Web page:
1959 Ice Hockey World Championships

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1959 Ice Hockey World Championships
Tournament details
Host country Czechoslovakia
Dates5–15 March
Teams12
Arena(s) (in 7 host cities)
Final positions
Champions Gold medal blank.svg Canada (18th title)
Runner-up Silver medal blank.svg Soviet Union
Third place Bronze medal blank.svg Czechoslovakia
Fourth place United States
Tournament statistics
Matches played48
Goals scored397 (8.27 per match)
Attendance406,601 (8,471 per match)
Scoring leader(s)Canada Red Berenson (13 points)
1958
1960
Trophy awarded for the 1959 World Championships

The 1959 Ice Hockey World Championships were held between March 5 and March 15, 1959, in Prague, and six other cities in Czechoslovakia. Canada, represented by the Belleville McFarlands, won their eighteenth World championship, winning every game but their last. The Soviet Union finished second, claiming their fifth European title followed by the host Czechoslovaks. In the consolation round, West Germany played against East Germany for the first time in a World Championship, with the west winning easily, 8–0. The Canadian games were broadcast on CJBQ radio by Jack Devine.[1]

World Championship Group A (Czechoslovakia)[edit]

First Round[edit]

Twelve teams played in three groups where first and second place advanced to the final round, while the 3rd and 4th place teams competed in a consolation round.

Group 1[edit]

Played in Bratislava.

Place Team GP W D L GF GA Pts
1  Canada 3 3 0 0 39 –2 6
2  Czechoslovakia 3 2 0 1 24 –8 4
3   Switzerland 3 1 0 2 8 –35 2
4  Poland 3 0 0 3 4 –30 0
5 MarchCzechoslovakia 9–0  Switzerland
5 MarchCanada 9–0 Poland
6 MarchCanada 23–0  Switzerland
6 MarchCzechoslovakia 13–1 Poland
7 MarchPoland 3–8  Switzerland
7 MarchCanada 7–2 Czechoslovakia

Group 2[edit]

Played in Brno.

Place Team GP W D L GF GA Pts
1  Soviet Union 3 3 0 0 24 –5 6
2  United States 3 2 0 1 22 –10 4
3  Norway 3 1 0 2 10 –26 2
4  East Germany 3 0 0 3 6 –21 0
5 MarchSoviet Union 6–1 East Germany
5 MarchNorway 3–10 United States
6 MarchUnited States 9–2 East Germany
6 MarchNorway 1–13 Soviet Union
7 MarchEast Germany 3–6 Norway
7 MarchSoviet Union 5–3 United States

Group 3[edit]

Played in Ostrava.

Place Team GP W D L GF GA Pts
1  Sweden 3 2 1 0 21 –5 5
2  Finland 3 1 1 1 13 –12 3
3  West Germany 3 1 0 2 11 –13 2
4  Italy 3 1 0 2 7 –22 2
5 MarchSweden 11–0 Italy
5 MarchFinland 5–3 West Germany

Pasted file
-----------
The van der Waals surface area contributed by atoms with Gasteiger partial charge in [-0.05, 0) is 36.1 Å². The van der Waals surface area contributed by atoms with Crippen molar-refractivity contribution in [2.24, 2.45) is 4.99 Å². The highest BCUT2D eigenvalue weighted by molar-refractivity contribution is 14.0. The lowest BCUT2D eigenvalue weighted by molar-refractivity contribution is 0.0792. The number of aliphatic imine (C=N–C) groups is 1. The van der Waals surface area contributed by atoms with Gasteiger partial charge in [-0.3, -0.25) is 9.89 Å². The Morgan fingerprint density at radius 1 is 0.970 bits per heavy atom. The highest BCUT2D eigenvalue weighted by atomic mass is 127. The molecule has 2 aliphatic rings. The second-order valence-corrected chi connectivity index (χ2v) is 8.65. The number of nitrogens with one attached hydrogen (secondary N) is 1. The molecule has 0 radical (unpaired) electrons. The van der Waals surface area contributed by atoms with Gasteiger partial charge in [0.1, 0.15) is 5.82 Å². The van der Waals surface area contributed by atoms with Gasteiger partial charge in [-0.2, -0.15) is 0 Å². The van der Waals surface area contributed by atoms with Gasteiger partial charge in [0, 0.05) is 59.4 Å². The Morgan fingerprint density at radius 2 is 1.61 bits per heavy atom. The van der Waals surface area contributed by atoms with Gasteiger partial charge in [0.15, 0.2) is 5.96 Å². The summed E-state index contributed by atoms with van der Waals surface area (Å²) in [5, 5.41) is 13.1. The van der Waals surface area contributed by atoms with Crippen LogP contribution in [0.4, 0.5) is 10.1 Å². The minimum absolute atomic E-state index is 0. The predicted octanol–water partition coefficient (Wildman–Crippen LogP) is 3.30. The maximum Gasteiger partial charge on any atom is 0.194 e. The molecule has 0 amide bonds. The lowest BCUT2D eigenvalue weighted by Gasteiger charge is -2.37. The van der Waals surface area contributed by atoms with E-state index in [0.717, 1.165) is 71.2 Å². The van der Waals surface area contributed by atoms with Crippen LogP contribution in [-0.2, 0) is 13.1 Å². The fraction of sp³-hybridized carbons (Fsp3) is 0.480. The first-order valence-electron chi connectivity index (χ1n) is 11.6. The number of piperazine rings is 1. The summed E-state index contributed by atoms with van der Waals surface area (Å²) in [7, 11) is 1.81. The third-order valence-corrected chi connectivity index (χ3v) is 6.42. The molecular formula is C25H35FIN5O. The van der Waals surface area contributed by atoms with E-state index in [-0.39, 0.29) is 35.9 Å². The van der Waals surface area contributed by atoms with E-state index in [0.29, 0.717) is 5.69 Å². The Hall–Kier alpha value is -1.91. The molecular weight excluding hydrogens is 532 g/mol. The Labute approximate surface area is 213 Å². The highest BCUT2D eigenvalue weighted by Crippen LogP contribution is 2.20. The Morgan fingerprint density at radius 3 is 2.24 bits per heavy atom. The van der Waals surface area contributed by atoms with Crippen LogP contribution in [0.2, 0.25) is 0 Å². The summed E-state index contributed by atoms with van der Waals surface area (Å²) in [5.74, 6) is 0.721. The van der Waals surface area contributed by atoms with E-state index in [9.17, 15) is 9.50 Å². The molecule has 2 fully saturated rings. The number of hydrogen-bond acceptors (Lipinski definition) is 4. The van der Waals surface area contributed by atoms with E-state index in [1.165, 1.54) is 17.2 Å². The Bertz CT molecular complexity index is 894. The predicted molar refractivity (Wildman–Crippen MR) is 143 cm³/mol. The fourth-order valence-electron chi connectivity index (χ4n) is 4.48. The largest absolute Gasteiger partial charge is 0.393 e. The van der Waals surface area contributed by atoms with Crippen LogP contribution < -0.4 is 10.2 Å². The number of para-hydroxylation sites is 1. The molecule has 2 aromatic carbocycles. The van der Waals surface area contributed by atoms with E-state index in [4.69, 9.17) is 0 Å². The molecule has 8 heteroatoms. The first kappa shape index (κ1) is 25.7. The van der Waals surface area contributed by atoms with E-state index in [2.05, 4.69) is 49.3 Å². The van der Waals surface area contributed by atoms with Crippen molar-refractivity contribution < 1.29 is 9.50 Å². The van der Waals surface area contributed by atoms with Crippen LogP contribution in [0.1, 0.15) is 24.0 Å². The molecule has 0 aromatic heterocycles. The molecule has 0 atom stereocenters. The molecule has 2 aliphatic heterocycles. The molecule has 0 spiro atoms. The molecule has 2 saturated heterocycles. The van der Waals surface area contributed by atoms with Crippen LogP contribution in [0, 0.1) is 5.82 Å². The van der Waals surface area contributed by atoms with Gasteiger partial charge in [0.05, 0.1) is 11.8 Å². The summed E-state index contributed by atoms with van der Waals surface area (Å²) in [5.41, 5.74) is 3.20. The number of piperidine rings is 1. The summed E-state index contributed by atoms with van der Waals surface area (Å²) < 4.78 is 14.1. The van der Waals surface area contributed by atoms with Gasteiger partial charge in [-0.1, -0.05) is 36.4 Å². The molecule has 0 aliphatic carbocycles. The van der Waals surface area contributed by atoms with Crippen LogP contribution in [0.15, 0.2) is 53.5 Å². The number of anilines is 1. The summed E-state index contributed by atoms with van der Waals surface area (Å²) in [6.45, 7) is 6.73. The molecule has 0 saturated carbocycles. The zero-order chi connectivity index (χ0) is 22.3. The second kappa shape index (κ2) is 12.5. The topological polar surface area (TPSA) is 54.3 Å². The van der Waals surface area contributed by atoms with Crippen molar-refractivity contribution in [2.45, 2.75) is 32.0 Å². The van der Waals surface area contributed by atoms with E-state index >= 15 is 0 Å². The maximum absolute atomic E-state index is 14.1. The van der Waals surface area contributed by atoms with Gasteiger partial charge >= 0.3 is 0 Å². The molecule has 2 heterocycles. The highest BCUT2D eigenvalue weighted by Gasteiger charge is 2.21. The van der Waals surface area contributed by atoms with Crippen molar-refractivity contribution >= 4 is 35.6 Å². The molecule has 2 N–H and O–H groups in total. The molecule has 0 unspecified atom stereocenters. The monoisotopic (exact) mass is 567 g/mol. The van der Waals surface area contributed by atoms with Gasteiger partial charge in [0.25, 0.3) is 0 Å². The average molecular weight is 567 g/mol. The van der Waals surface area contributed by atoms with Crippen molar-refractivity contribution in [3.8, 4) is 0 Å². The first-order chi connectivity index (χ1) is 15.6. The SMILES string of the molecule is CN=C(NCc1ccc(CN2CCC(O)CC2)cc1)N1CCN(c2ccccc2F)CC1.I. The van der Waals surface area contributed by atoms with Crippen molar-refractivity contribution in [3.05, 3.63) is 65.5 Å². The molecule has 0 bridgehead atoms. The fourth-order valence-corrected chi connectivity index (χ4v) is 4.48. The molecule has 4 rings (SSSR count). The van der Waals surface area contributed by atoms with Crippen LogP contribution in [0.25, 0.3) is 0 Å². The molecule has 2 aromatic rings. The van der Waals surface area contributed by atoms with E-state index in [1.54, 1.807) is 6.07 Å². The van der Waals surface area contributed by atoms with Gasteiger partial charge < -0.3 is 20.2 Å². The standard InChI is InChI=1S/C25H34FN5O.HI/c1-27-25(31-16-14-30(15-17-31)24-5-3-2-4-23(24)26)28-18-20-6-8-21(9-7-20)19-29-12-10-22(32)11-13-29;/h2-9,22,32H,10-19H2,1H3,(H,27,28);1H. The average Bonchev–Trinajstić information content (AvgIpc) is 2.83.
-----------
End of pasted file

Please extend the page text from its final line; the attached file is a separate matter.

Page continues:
6 MarchItaly 2–7 West Germany
6 MarchSweden 4–4 Finland
7 MarchItaly 5–4 Finland
7 MarchWest Germany 1–6 Sweden

Final Round[edit]

Played in Prague. Canada finished first by virtue of a better goal differential, 14 to 10. The Czechoslovaks captured bronze in dramatic fashion, they needed to win against the previously undefeated Canadians in the final game and by enough of a margin to beat out the Americans on tie-breakers. By scoring an empty net goal in the dying moments of the final game[2] the Czechs equaled the Americans on points (6 each), and goal differential (8 each). The final tie-breaker was goal average, in which the Czechs had the advantage 1.57 to 1.53.[2]

Place Team GP W D L GF GA Pts
1  Canada 5 4 0 1 21 –7 8
2  Soviet Union 5 4 0 1 20 –10 8
3  Czechoslovakia 5 3 0 2 22 –14 6
4  United States 5 3 0 2 23 –15 6
5  Sweden 5 1 0 4 6 –21 2
6  Finland 5 0 0 5 7 –32 0
9 MarchCanada 6–0 Finland
9 MarchSoviet Union 5–1 United States
9 MarchCzechoslovakia 4–1 Sweden
10 MarchCzechoslovakia 8-2 Finland
10 MarchUnited States 7–1 Sweden
11 MarchUnited States 10–3 Finland
11 MarchSoviet Union 1–3 Canada
12 MarchCanada 5–0 Sweden
12 MarchCzechoslovakia 3–4 Soviet Union
13 MarchSweden 2–1 Finland
13 MarchCzechoslovakia 2–4 United States
14 MarchUnited States 1-4 Canada
14 MarchFinland 1–6 Soviet Union
15 MarchSoviet Union 4–2 Sweden
15 MarchCzechoslovakia 5–3 Canada

Consolation Round[edit]

Played in Kladno, Mladá Boleslav and Kolín.

Place Team GP W D L GF GA Pts
7  West Germany 5 4 1 0 30 –9 9
8  Norway 5 3 1 1 20 –20 7
9  East Germany 5 3 0 2 20 –21 6
10  Italy 5 2 1 2 20 –17 5
11  Poland 5 1 0 4 11 –20 2
12   Switzerland 5 0 1 4 08 –22 1
9 MarchPoland 1–5 East Germany
9 MarchNorway 4–4  Switzerland
9 MarchWest Germany 2–2 Italy
10 MarchItaly 3–4 Norway
10 MarchPoland 3–5 West Germany
10 MarchEast Germany 6–2  Switzerland
11 MarchWest Germany 8–0 East Germany
11 MarchSwitzerland  1–4 Italy
11 MarchNorway 4–3 Poland
13 MarchEast Germany 8–6 Italy
13 MarchWest Germany 9–4 Norway
13 MarchSwitzerland  1–2 Poland
14 MarchSwitzerland  0–6 West Germany
14 MarchPoland 2–5 Italy
14 MarchNorway 4–1 East Germany

World Championship Group B (Czechoslovakia)[edit]

Three other nations played a secondary tournament in Plzen. A Czechoslovakia 'B' (junior) team also participated in the tournament. Had their games counted, they would've finished first.

Final Round[edit]

Place Team GP W D L GF GA Pts
13  Romania 2 2 0 0 12 –4 4
14  Hungary 2 1 0 1 05 –9 2
15  Austria 2 0 0 2 04 –8 0
5 MarchHungary 3–2 Austria
6 MarchCzechoslovakia  B3–0 Romania
7 MarchRomania 5–2 Austria
8 MarchCzechoslovakia  B7–1 Austria
9 MarchCzechoslovakia  B17–2 Hungary
10 MarchRomania 7–2 Hungary

European Championship medal table[edit]

Gold medal icon.svg  Soviet Union
Silver medal icon.svg  Czechoslovakia
Bronze medal icon.svg  Sweden
4  Finland
5  West Germany
6  Norway
7  East Germany
8  Italy
9  Poland
10   Switzerland
13  Romania
14  Hungary
15  Austria

Tournament awards[edit]

Citations[edit]

  1. ^ Boyce, Gerry (2008). Belleville: A Popular History. Toronto, Ontario: Natural Heritage Books. pp. 218–219. ISBN 978-1-55002-863-8.
  2. ^ a b Ottawa Citizen March 16, 1959, page 13.
  3. ^ https://www.eliteprospects.com/player/112436/bill-cleary

References[edit]